The more specific answers we provide may be summarized as follows.
- To reviewer 1:
It is still unclear to us how to provide a practical example of a functional, whose minimizer corresponds to a MSSE estimate, beyond the expressions given in the main theorem and corollaries.
However, as for the issue raised about the distance between a MSSE estimate and a minimizer, and as stated in our conclusion, these are among the main issues we would like to investigate further.
Regarding the special case of a Bernoulli-Gaussian prior, we invite you to check out the technical report (http://hal.inria.fr/hal-00751996).
- To reviewer 2:
The dependence on A in the regularizing term, if unsatisfactory, directly comes from the dependency, in the whole analysis (as pointed out by [Raphan & Simoncelli 07]), on the evidence of the data.
On a side note, this dependency is reminiscent of [Wipf & Rao 11], where the authors suggest the use of non-separable penalties (depending on A) for sparse estimation.
Regarding the non-optimality of sparse estimators, we are not sure to understand what the reviewer is exactly referring to but certainly would like some pointers.
However, we do agree that this non-optimality is only to be understood in a mean squared error sense (but for any prior on the data) as sparse estimators can be proven optimal under different criteria.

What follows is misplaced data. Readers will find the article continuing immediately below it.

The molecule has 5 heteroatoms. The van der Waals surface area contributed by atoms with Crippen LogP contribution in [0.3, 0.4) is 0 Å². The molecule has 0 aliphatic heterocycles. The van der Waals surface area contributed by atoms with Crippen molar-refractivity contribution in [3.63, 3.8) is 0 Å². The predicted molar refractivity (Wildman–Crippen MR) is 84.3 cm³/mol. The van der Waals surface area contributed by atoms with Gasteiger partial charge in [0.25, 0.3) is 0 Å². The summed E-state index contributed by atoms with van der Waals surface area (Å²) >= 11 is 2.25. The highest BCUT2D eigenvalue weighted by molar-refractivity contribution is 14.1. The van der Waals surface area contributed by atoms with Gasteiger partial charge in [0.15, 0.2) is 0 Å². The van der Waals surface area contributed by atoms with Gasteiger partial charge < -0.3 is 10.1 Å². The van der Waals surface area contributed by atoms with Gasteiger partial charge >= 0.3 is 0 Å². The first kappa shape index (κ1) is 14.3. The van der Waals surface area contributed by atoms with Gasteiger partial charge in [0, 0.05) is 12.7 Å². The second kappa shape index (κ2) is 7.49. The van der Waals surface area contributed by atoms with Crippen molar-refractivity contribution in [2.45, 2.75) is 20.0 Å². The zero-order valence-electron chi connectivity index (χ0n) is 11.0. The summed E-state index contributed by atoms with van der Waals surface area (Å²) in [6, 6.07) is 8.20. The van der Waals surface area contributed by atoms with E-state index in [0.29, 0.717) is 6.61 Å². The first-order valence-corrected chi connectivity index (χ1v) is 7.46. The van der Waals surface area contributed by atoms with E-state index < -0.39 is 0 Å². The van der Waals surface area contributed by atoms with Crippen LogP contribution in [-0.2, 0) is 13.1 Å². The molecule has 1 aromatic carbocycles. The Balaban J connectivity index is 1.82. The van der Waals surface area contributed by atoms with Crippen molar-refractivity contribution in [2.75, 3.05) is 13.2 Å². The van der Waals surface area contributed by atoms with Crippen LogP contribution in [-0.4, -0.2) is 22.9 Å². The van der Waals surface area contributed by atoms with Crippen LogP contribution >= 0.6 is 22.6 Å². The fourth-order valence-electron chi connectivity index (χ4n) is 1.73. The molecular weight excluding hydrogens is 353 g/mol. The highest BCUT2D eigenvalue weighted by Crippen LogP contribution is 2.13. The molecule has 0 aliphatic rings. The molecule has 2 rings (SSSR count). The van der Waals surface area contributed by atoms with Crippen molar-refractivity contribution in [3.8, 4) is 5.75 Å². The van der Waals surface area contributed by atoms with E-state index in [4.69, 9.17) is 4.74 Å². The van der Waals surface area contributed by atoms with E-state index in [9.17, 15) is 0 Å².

- To reviewer 3:
A longer discussion regarding the nature of Bayesian estimators, on which our paper relies, was provided by [Gribonval 12].
In order to focus on the novelty of the present paper, we had decided to skip most of it in our work.
Of course the MAP estimator (corresponding to the 0/1 loss) is "as Bayesian" as the MMSE (with the quadratic loss), as pointed out by reviewer 3.
This being said, the 0/1 criterion can seem unnatural for many tasks and applications, which may explain why the mean squared error (hence the MMSE) can be often favored.
Regarding the interpretation, our main point was to state that penalized least squares *need not be* considered as a MAP estimation and can be also seen (as our paper shows) as yielding MMSE estimates (for certain C^\infty penalties) with some prior, which is different from the "MAP prior".
In particular, we have had many occasions to hear colleagues, commenting on the use of an l1 penalty, argue that "since this is the MAP with a Laplacian distribution", "it should be tested on Laplacian distributed data" or "it is ideally tailored for Laplacian data".
We wanted to clearly state that this point, for instance, is erroneous as the multiple "Bayesian interpretations" of penalized least squares precisely show that the choice of a penalty does *NOT* uniquely correspond to the choice of a specific prior on the data at hand.
In other words, one implicitly makes an assumption on the distribution of the data only when one jointly chooses a penalty term *AND* a relevant loss function for the task at hand (which often is non-trivial).
We plan to carefully update our wording in the final version to remove possible misunderstandings.